Noncompliance with Notice-of-Claim Statute Is Affirmative Defense, Must Be Pleaded
Wis. Stat. § 893.80(1d) requires a potential claimant to provide notice, including “an itemized statement of the relief sought,” to a government entity within 120 days of the event giving rise to a potential suit. In Maple Grove Country Club Inc. v. Maple Grove Estates Sanitary District, 2019 WI 43, the Wisconsin Supreme Court recently held that a government entity waives a defense of noncompliance with this statute if it fails to affirmatively raise the issue in a responsive pleading.
This matter began in 1990, when a country club constructed a sewer treatment plant to serve the club and a nearby subdivision. In 1998, the local sanitary district adopted an ordinance that required the district to lease or purchase the plant from the club. In 1999, the club and the district agreed to a five-year lease, which was renewed for another five years in 2004. In 2009, the parties did not renew the lease, but the district continued to occupy and use the facility.
In July 2011, the club filed a notice of claim with the district, but without itemizing damages as required by Wis. Stat. § 893.80(1d). The club filed suit in 2014. The district raised six affirmative defenses in its answer, but none mentioned the insufficiency of the notice under section 893.80(1d).
Both sides moved for summary judgment. Only then did the district allege, for the first time, that the club failed to comply with the notice-of-claim statute. The club responded that, because noncompliance was an affirmative defense, the sanitary district waived the issue by failing to raise it in its answer. The district insisted that noncompliance was not an affirmative defense, but a jurisdictional prerequisite that could not be waived and was available to be raised at any point during litigation.
The circuit court dismissed the club’s case on the basis of the “untimely and incomplete” notice of claim. The court of appeals affirmed, relying upon Lentz v. Young, 195 Wis. 2d 457, 536 N.W.2d 451 (Ct. App. 1995). In so doing, however, the court of appeals expressed reservations about Lentz, especially its claim that “a defendant may raise an affirmative defense by motion.” Those reservations proved well-founded.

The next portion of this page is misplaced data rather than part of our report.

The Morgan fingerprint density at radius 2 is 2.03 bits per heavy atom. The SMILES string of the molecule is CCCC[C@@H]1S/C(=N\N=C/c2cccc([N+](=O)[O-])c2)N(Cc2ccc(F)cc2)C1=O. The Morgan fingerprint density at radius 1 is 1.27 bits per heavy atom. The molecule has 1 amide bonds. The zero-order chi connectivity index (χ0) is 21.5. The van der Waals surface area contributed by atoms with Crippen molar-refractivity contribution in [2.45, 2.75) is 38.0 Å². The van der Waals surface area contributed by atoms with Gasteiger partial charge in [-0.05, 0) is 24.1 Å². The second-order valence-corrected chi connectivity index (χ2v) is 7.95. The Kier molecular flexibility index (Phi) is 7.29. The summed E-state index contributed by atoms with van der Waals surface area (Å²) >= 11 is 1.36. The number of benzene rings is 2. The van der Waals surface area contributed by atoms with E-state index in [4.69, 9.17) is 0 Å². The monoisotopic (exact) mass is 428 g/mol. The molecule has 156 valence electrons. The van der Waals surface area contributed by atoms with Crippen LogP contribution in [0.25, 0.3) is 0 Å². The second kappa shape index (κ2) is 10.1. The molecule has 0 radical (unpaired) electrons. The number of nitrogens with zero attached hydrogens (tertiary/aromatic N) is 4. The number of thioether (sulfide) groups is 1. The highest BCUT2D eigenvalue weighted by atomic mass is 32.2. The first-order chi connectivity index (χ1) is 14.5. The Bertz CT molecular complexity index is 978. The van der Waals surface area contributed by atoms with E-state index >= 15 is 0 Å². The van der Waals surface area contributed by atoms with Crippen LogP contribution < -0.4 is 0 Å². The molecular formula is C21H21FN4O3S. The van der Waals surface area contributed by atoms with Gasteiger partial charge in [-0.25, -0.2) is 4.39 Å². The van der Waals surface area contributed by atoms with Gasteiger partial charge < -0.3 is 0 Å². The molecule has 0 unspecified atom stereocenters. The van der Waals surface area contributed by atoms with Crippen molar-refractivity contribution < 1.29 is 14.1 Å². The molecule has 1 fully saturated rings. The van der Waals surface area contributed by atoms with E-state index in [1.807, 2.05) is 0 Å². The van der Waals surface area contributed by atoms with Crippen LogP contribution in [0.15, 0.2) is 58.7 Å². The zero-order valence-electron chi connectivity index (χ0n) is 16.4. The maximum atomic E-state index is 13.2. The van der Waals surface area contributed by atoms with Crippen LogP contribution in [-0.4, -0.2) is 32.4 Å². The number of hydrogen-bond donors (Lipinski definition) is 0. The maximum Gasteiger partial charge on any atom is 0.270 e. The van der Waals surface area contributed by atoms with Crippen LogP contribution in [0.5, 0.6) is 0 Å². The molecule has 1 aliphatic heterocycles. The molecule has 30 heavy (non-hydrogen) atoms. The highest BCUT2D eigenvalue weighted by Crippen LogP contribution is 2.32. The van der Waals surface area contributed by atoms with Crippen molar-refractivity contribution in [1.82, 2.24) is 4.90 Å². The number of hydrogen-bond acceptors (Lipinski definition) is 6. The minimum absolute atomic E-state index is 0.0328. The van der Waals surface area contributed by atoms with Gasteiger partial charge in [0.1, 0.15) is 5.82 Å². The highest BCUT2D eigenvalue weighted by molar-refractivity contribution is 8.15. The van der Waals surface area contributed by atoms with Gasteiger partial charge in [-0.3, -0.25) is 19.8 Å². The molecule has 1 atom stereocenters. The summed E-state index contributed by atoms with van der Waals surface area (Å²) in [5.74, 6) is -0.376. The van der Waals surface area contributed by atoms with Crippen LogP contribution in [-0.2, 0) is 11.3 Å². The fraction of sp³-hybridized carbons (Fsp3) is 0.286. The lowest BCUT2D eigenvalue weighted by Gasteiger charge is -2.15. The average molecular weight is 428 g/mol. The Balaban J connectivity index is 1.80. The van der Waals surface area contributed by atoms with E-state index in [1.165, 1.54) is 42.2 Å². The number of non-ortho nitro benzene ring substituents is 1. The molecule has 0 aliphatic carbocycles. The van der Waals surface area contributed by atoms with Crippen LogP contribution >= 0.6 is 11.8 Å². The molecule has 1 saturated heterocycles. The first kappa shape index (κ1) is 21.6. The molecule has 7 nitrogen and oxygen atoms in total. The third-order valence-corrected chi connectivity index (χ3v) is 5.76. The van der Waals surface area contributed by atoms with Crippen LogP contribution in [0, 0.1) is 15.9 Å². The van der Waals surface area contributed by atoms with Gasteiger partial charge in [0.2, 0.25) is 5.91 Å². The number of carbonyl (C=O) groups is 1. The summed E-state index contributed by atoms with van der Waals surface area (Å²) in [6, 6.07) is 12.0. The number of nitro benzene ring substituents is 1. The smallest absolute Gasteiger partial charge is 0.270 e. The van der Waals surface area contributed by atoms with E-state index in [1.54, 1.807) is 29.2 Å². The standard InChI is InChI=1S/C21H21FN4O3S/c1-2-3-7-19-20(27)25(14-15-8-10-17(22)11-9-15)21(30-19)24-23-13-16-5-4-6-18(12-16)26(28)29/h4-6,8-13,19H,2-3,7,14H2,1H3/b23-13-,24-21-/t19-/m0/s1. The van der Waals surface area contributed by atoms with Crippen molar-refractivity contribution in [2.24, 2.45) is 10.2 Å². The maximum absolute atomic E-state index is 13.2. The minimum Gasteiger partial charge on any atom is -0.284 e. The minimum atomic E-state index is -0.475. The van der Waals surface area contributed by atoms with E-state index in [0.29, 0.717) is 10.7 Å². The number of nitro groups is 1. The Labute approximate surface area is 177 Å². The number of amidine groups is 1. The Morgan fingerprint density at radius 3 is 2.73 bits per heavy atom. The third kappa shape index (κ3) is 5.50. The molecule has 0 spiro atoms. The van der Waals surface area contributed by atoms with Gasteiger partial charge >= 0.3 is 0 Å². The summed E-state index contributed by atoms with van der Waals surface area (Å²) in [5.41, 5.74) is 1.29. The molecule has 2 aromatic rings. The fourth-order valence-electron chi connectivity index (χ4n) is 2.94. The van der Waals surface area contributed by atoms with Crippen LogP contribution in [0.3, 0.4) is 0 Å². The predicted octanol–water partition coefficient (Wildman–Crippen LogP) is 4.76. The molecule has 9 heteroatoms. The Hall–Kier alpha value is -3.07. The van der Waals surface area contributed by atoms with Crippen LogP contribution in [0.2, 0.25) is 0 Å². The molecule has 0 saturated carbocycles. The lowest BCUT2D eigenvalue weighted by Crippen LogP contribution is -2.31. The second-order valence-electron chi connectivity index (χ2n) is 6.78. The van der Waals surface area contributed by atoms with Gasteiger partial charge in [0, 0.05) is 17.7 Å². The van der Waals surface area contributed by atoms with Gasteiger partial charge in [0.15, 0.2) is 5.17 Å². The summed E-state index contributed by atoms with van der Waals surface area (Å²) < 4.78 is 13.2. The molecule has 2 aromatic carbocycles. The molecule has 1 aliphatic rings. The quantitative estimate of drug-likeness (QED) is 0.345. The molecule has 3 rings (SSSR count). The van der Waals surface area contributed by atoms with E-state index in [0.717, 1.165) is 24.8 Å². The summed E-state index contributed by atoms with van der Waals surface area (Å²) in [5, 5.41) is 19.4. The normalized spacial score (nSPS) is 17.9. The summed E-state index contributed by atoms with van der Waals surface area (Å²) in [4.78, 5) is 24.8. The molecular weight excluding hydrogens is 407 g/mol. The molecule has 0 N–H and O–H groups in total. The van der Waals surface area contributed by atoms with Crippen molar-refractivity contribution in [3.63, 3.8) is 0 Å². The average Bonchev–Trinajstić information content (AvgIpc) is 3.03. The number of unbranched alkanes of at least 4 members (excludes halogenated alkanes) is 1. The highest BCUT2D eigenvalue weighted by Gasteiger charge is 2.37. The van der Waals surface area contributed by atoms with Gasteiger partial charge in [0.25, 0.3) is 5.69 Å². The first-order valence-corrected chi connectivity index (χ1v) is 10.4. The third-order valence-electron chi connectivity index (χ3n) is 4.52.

Last month, the Wisconsin Supreme Court reversed in a 6-0 decision.
First, the court found that noncompliance with Wis. Stat. § 893.80(1d) is an affirmative defense, not a jurisdictional defect. While Mannino v. Davenport, 99 Wis. 2d 602, 29 N.W.2d 823 (1981), deemed noncompliance with Wis. Stat. § 893.82(3) jurisdictional, the Supreme Court distinguished the two statutory provisions. Section 893.82(3) requires strict compliance, whereas 893.80(1d) includes a carve-out for when the government has actual notice and suffered no prejudice from a defective claim document. The Court bolstered its conclusion with cases describing compliance with Wis. Stat. § 893.80(1d) as a condition for governmental liability (not for stating a cause of action), and characterizing noncompliance as a defense. See Rabe v. Outagamie Cty., 72 Wis. 2d 492, 241 N.W.2d 428 (1976); Weiss v. City of Milwaukee, 79 Wis. 2d 213, 255 N.W.2d 496 (1977).
Second, the Court determined that an affirmative defense based on section 893.80(1d) must be raised in a responsive pleading, not in a separate motion. The plain language of Wis. Stat. § 802.02(3) requires all affirmative defenses to be raised in a responsive pleading. By comparison to section 802.06(2)(a), which contains an exhaustive list of ten defenses (not including noncompliance with the notice of claim statute) that can be raised by motion, the Court reasoned that the government must raise noncompliance in a responsive pleading, rather than a motion. In light of its conclusion, the Court also overruled Lentz.
Moving forward, government entities must consider all possible affirmative defenses upon receipt of a notice of claim. Especially if Wis. Stat. § 893.80(1d) applies, the “kitchen-sink” defense may be the safest option.